Wednesday, June 9, 2010

staghorn sumac

Staghorn sumac is one of those native shrub-like trees (or tree-like shrubs?) that I have wanted in my yard for some time. I am out of room for even this 10-15 tall beauty...but if I lose my golden retriever sized chaste tree sapling, then Rhus typhina 'will be the next candidate for that slot. This picture is of a cultivar called 'tiger eyes' that sits on one of the terrace beds in Sarah P. Duke Gardens. Its yellowish green leaves may be a bit much for some folks but I think the color would be perfect surrounded by the darker green foliage of  Carolina allspice or cherry laurel. The more everyday Rhus that you might find growing along the Blue Ridge Parkway has darker green leaves. Staghorn sumac should not be conufused with the weedy and invasive tree-of-heaven which has similar leaves. You can count on the sumac to colonize by suckers, even on sites that are dry or have poor soil-- a perfect choice for a steep embankment that you do not wish to mow or fertilize. I should also mention that the Staghorn sumac is probably best known for its bright red fall color.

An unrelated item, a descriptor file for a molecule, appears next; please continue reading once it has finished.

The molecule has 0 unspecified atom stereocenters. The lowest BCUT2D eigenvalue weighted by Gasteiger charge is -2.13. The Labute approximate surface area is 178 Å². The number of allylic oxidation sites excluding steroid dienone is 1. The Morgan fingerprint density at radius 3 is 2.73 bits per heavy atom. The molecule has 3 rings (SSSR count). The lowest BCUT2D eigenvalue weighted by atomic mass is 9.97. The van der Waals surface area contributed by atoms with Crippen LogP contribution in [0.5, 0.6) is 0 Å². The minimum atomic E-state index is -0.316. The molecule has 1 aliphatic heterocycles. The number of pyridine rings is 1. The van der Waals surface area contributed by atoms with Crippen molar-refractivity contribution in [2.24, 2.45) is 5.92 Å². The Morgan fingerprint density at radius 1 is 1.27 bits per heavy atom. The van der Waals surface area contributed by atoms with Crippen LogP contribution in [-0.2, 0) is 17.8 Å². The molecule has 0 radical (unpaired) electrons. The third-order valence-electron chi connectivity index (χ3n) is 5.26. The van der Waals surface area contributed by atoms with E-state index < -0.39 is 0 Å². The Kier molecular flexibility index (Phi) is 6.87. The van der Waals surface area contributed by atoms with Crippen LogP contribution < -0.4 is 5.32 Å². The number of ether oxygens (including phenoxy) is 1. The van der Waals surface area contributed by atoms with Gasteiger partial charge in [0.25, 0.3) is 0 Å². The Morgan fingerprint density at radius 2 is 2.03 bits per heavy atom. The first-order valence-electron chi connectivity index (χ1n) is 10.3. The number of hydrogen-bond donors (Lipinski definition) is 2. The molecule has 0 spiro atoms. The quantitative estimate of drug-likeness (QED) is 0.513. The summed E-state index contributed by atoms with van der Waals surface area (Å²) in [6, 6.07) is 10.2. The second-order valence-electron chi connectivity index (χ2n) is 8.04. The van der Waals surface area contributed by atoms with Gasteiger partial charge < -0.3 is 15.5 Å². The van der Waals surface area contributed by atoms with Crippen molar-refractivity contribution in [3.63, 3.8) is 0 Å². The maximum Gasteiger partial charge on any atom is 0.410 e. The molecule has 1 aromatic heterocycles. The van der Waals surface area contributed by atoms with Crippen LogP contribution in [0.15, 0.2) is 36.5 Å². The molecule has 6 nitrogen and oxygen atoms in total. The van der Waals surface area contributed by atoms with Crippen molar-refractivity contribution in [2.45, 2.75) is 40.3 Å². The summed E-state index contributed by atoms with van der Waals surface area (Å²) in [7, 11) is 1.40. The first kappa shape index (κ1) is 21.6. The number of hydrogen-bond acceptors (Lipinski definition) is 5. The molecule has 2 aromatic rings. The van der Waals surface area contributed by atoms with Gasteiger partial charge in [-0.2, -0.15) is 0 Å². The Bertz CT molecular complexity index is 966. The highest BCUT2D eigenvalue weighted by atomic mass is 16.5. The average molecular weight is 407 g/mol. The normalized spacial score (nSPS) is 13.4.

No comments:

Blog Archive